08 Feb 2016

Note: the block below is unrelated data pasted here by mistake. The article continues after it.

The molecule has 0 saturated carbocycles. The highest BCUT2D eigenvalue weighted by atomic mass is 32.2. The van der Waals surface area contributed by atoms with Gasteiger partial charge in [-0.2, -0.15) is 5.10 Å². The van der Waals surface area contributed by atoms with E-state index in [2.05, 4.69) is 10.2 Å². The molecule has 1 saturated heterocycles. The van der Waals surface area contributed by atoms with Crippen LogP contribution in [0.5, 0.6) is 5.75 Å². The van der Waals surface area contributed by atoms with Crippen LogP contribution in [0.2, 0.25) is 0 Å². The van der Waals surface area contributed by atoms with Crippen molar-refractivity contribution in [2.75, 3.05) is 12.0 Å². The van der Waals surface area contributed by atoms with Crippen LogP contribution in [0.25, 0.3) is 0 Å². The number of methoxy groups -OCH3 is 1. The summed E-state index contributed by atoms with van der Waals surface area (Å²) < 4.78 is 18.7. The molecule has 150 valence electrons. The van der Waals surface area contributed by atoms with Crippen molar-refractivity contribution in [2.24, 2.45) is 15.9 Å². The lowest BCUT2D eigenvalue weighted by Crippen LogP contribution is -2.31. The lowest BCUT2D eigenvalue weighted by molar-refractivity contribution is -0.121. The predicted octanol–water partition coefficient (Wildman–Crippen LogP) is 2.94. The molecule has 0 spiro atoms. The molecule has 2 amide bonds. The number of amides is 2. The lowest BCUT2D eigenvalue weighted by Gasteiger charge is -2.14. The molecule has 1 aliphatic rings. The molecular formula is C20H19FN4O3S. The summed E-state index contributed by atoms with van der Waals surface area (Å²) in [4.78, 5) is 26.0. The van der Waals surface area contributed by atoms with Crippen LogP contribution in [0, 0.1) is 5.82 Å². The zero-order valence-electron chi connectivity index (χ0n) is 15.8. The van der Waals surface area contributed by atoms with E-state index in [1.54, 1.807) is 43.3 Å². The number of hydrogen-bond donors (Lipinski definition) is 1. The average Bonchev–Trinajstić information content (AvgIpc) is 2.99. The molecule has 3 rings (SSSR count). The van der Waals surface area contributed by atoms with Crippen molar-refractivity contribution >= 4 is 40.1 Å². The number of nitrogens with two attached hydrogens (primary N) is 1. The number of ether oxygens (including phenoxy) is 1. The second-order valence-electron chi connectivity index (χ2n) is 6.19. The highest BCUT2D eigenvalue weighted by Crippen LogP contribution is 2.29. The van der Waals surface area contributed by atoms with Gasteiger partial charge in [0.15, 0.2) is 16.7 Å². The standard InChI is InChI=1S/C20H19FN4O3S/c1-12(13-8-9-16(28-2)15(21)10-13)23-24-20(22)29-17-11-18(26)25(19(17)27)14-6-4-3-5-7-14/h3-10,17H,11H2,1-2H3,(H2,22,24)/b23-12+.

The Sentencing Council has published new guidelines for sentencing of health and safety prosecution cases which could have a massive impact on those who breach health and safety law. The guidelines, which come into force in England and Wales from 1 February 2016, apply to prosecutions taken under the Health and Safety at Work, etc Act 1974, the regulations made under the Act, as well as corporate manslaughter and cases taken under food hygiene legislation. The Health and Safety Offences, Corporate Manslaughter and Food Safety and Hygiene Offences: Definitive Guideline, detail a systematic approach for courts to use to decide penalties and will mean big increases in penalties for the most serious crimes. The guidelines apply to all defendants over the age of 18 years old and, while they come into force from 1 February 2016, they apply retrospectively to offences committed prior to 1 February 2016, but where the cases are heard after this date. In Practice For breaches by an employer of ss.2 and 3 of the Health and Safety at Work, etc Act 1974 (that is, the duty to employees and non-employees) and for breaches of regulations made under the Act there is no limit on the fine when cases are heard either in the magistrates’ court (summary) or in the crown court (indictment). The guidelines give a range of fines of £50 to £10 million depending on the level of the offence. For those offences regarded as “very high culpability”, ie when there has been a deliberate breach, the path is opened up for very substantial fines. For individuals who breach ss.2,3 or 7 of the Health and Safety at Work, etc Act 1974 or the regulations made under the Act, there is also scope for unlimited fines and up to two years in prison on indictment and up to six months when heard summarily. For corporate manslaughter cases there is no limit on fines with guidelines suggesting a starting point of between £300k and £7.5 million for the most serious breaches, depending on the size of organisation. The guidelines also deal with cases relating to food safety and food hygiene law. By Stephen Thomas, Health and Safety Team Leader at Croner
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